Review: Prairie Ostrict – Tamai Kobayashi

5 of 5 stars
Published 2013

The Murakami family are the only Japanese-Canadian family in their area of rural southern Alberta in 1974. They run an ostrich farm and the oldest son, Albert, died in a horrible accident not long before the book opens.  Imogene “Egg” Murakami is a precocious 8 year old who loves to read the dictionary and science books for kids. She is bullied at school and finds solace in the local library.

Her mother drowns her grief in a bottle. Her father isolates his out in the barn with the birds. Her older sister Kathy tries to take on the family responsibilities, and  does take care of Egg at home and rouststhe bullies at school, but spends much of her time with her best friend, Stacey, who is more than just a friend. And Kathy is looking to her own future, hoping to win a basketball scholarship and get away from the past though she hates to leave Egg alone.

Nobody seems to be there to help Egg manage her grief while her family falls apart around her.Nobody speaks about Albert or the accident.  Kathy takes over in the mother role with Egg a lot of the time since their mother is mainly incapable. She would read her bedtime stories but change the endings to happy ones which was always going to backfire badly because Egg is not one to be patronized.

Egg is looking for answers about so much but never quite finds the right questions to ask though she can think of lots of questions in her head. Maybe she’s to blame for everything. Maybe God is, but if there’s a God, why do all these awful things happen? We are shown the world from Egg’s point of view and the author captures the mind and imagination of a smart 8 year old really well. We, the readers, can read between the lines of what Egg observes and sees, things she isn’t old enough to always understand. Yet she can also be very insightful in the way that an innocent child can be. The atmosphere of the early 70s with pop culture references is familiar to me since that’s my era, too though I was a bit older than Egg in the 70s.

I loved this book and I loved poor little Egg, struggling to get through each day, in a grieving family, often being beaten up by the bullies, dreaming of fitting in instead of being marked as different. This is a debut novel and it’s insightful, touching, heartbreaking, with a hopeful ending.


Cross Canada Reading Challenge – Alberta


Review: Baygirl – Heather Smith

3 of 5 stars
Published 2010

Kit Ryan lives in an outport fishing village in Newfoundland. She’s 16 and it’s 1992 and life is difficult when your father is an alcoholic. It’s a life of being on an emotional roller coaster, never knowing what kind of drunk your father is today or how he’s going to react to any given statement or situation. Kit has a lifelong best friend and takes refuge with her grandmother often.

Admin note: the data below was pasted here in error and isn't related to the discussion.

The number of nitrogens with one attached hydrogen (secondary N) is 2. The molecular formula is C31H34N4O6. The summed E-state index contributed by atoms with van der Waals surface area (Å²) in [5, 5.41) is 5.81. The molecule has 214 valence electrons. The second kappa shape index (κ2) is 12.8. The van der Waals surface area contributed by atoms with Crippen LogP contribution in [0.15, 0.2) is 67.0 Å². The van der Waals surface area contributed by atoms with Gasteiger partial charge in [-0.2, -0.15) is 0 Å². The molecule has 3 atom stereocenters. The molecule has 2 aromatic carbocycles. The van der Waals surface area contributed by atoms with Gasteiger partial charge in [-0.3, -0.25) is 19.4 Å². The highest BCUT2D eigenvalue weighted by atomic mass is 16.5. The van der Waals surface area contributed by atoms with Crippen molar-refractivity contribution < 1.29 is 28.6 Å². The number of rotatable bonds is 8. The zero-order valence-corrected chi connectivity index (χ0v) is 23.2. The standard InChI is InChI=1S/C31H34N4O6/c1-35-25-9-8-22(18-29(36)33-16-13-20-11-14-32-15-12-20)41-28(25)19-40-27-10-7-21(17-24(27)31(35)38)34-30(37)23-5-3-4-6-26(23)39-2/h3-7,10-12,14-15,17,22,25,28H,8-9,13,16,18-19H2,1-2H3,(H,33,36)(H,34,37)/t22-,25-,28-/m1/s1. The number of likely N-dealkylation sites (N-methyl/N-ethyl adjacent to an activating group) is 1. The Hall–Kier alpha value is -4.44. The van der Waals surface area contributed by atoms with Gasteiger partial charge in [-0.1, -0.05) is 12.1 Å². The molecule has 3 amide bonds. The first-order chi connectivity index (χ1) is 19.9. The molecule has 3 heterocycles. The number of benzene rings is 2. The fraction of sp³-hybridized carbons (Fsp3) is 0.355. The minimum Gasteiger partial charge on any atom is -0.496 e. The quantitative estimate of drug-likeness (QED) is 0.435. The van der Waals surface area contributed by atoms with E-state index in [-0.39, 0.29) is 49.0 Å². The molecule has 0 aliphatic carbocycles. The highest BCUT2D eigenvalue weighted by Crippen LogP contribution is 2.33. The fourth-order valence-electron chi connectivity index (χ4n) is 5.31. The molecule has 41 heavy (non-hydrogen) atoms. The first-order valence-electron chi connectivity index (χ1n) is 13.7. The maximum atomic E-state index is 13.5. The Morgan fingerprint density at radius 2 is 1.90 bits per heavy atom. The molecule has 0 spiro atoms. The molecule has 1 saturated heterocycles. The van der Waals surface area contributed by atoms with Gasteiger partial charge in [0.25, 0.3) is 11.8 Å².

But the cod fishing industry is dying and with a government moratorium, Kit’s father can’t work and the family moves to St. John’s to live with Uncle Iggy who’s unemployed himself, sunk into depression and grief. Kit doesn’t fit in at school and things are no better at home. But there is an older Yorkshireman who lives next door who is always ready with a teapot. She does make a friend at school and there’s even a boy that likes her. The problem is, Kit has to learn to accept her father as he is and find a way to trust.

It’s a short novel and doesn’t go very deep into the issues behind the issues other than a brief look into her father’s background near the end. Kit’s got a lot of anger as you might expect and it’s clear that in some ways it holds her back. She spends a lot of energy pushing back against things she has no way of controlling or changing. By the time she begins to reconcile her feelings, it might be too late. There could have been a bit more depth to the story and relationships between Kit and her parents but there’s enough there to tell the story.

The next door neighbour is a bit of a stereotype with plenty of Yorkshire slang and “ee by gum”.  The nice boy dates the school bitch and sees the light pretty quickly. Having Kit around seems to lift Uncle Iggy up and give him a reason to clean himself up and find reasons to want to live his life again. A return to her home village 6 months after leaving finds all her friends changed completely, even her best friend which felt a bit extreme to me. Now she doesn’t fit in at her old home or her new one.

Overall, an ok story but it could have been better. I may not be the generation this book is intended for but that shouldn’t matter. Or maybe it does. I make this sound more negative than I should, I think. I did like it, but I would have liked a bit more of it.

Review: Short for Chameleon by Vicki Grant

3.5 of 5 stars
Published March 2017

I won this book in a Goodreads giveaway and enjoyed it. It’s a Young Adult book about a teen, Cameron, who, along with his father have themselves rented out as spare “relatives” for various functions such as weddings and funerals. It’s not a con, they get a proper hourly rate, and they aren’t in it to scam anyone. It’s just an acting job. But when an old woman, Albertina gets her claws into Cameron and a young woman, the enigmatic Raylene, gets involved as well, things get a little crazy and Cameron gets caught up in schemes and adventures.

Cam spends most of his time pretending to be someone else. Raylene has something she’s trying to get her head around and seems to blow hot and cold. Albertina is on a mission and ropes the teens in to help her. It’s a bit of a romp with poor Cam trying to figure out what everyone expects of him.

It was good fun, with characters that are believable and quirky. I really enjoyed the added bonus that it was set in my own city of Halifax, where the author lives so some of the places and streets named were actual ones. I could picture everything so clearly!